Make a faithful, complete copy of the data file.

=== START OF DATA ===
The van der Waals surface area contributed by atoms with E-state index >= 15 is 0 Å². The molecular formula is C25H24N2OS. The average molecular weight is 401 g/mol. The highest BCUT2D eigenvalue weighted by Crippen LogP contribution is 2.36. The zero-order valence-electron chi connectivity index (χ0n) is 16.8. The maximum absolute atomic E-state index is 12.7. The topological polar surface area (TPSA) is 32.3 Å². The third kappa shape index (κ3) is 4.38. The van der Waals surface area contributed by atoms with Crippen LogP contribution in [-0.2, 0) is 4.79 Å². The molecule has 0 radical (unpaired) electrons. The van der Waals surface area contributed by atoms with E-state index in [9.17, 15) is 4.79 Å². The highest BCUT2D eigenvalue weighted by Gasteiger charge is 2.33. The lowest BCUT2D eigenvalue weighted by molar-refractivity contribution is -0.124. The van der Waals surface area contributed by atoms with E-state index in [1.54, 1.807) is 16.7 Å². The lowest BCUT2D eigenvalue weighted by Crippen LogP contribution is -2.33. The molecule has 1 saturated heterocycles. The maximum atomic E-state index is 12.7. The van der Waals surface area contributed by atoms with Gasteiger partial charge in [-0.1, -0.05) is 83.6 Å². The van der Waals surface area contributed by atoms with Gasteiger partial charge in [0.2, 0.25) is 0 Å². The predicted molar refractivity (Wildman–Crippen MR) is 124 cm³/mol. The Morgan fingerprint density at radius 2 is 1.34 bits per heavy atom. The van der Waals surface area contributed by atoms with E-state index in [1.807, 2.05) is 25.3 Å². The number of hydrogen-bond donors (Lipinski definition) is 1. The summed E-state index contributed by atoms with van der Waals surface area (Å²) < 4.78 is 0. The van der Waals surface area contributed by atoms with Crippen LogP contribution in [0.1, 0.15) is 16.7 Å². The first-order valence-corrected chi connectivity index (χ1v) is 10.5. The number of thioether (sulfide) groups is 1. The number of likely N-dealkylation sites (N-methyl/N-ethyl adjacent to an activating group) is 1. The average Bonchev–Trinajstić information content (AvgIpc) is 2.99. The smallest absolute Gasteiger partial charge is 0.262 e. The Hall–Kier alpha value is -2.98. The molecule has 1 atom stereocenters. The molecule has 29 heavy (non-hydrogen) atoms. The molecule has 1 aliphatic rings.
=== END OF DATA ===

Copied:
The van der Waals surface area contributed by atoms with E-state index >= 15 is 0 Å². The molecular formula is C25H24N2OS. The average molecular weight is 401 g/mol. The highest BCUT2D eigenvalue weighted by Crippen LogP contribution is 2.36. The zero-order valence-electron chi connectivity index (χ0n) is 16.8. The maximum absolute atomic E-state index is 12.7. The topological polar surface area (TPSA) is 32.3 Å². The third kappa shape index (κ3) is 4.38. The van der Waals surface area contributed by atoms with Crippen LogP contribution in [-0.2, 0) is 4.79 Å². The molecule has 0 radical (unpaired) electrons. The van der Waals surface area contributed by atoms with E-state index in [9.17, 15) is 4.79 Å². The highest BCUT2D eigenvalue weighted by Gasteiger charge is 2.33. The lowest BCUT2D eigenvalue weighted by molar-refractivity contribution is -0.124. The van der Waals surface area contributed by atoms with E-state index in [1.54, 1.807) is 16.7 Å². The lowest BCUT2D eigenvalue weighted by Crippen LogP contribution is -2.33. The molecule has 1 saturated heterocycles. The maximum atomic E-state index is 12.7. The van der Waals surface area contributed by atoms with Gasteiger partial charge in [-0.1, -0.05) is 83.6 Å². The van der Waals surface area contributed by atoms with Gasteiger partial charge in [0.2, 0.25) is 0 Å². The predicted molar refractivity (Wildman–Crippen MR) is 124 cm³/mol. The Morgan fingerprint density at radius 2 is 1.34 bits per heavy atom. The van der Waals surface area contributed by atoms with E-state index in [1.807, 2.05) is 25.3 Å². The number of hydrogen-bond donors (Lipinski definition) is 1. The summed E-state index contributed by atoms with van der Waals surface area (Å²) < 4.78 is 0. The van der Waals surface area contributed by atoms with Crippen LogP contribution in [0.1, 0.15) is 16.7 Å². The first-order valence-corrected chi connectivity index (χ1v) is 10.5. The number of thioether (sulfide) groups is 1. The number of likely N-dealkylation sites (N-methyl/N-ethyl adjacent to an activating group) is 1. The average Bonchev–Trinajstić information content (AvgIpc) is 2.99. The smallest absolute Gasteiger partial charge is 0.262 e. The Hall–Kier alpha value is -2.98. The molecule has 1 atom stereocenters. The molecule has 29 heavy (non-hydrogen) atoms. The molecule has 1 aliphatic rings.